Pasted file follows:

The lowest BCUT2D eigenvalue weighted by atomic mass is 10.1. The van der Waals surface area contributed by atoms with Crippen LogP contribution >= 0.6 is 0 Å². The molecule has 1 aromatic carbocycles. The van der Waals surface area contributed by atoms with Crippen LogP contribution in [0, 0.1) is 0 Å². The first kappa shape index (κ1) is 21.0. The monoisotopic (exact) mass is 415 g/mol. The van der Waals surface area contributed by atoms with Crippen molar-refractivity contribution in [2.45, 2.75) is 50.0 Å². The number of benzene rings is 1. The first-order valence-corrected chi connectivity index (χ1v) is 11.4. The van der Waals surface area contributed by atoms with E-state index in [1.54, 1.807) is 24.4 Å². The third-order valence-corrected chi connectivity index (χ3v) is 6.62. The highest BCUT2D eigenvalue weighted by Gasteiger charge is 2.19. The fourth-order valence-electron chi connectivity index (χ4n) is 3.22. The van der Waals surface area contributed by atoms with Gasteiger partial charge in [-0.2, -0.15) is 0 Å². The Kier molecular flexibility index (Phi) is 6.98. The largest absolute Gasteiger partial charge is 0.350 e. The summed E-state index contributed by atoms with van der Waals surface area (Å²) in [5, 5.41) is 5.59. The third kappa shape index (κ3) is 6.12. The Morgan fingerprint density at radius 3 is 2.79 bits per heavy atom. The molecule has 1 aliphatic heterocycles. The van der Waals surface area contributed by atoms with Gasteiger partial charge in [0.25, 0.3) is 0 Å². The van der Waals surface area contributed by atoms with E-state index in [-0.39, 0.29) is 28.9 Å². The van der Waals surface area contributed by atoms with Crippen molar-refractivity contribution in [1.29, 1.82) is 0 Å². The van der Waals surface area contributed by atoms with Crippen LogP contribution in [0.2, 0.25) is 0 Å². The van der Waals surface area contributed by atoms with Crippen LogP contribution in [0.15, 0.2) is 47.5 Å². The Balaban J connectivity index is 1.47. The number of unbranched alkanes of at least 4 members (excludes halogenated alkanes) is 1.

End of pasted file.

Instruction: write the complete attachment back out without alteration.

The lowest BCUT2D eigenvalue weighted by atomic mass is 10.1. The van der Waals surface area contributed by atoms with Crippen LogP contribution >= 0.6 is 0 Å². The molecule has 1 aromatic carbocycles. The van der Waals surface area contributed by atoms with Crippen LogP contribution in [0, 0.1) is 0 Å². The first kappa shape index (κ1) is 21.0. The monoisotopic (exact) mass is 415 g/mol. The van der Waals surface area contributed by atoms with Crippen molar-refractivity contribution in [2.45, 2.75) is 50.0 Å². The number of benzene rings is 1. The first-order valence-corrected chi connectivity index (χ1v) is 11.4. The van der Waals surface area contributed by atoms with E-state index in [1.54, 1.807) is 24.4 Å². The third-order valence-corrected chi connectivity index (χ3v) is 6.62. The highest BCUT2D eigenvalue weighted by Gasteiger charge is 2.19. The fourth-order valence-electron chi connectivity index (χ4n) is 3.22. The van der Waals surface area contributed by atoms with Gasteiger partial charge in [-0.2, -0.15) is 0 Å². The Kier molecular flexibility index (Phi) is 6.98. The largest absolute Gasteiger partial charge is 0.350 e. The summed E-state index contributed by atoms with van der Waals surface area (Å²) in [5, 5.41) is 5.59. The third kappa shape index (κ3) is 6.12. The Morgan fingerprint density at radius 3 is 2.79 bits per heavy atom. The molecule has 1 aliphatic heterocycles. The van der Waals surface area contributed by atoms with Gasteiger partial charge in [0.25, 0.3) is 0 Å². The van der Waals surface area contributed by atoms with E-state index in [-0.39, 0.29) is 28.9 Å². The van der Waals surface area contributed by atoms with Crippen molar-refractivity contribution in [1.29, 1.82) is 0 Å². The van der Waals surface area contributed by atoms with Crippen LogP contribution in [0.2, 0.25) is 0 Å². The van der Waals surface area contributed by atoms with Crippen LogP contribution in [0.15, 0.2) is 47.5 Å². The Balaban J connectivity index is 1.47. The number of unbranched alkanes of at least 4 members (excludes halogenated alkanes) is 1.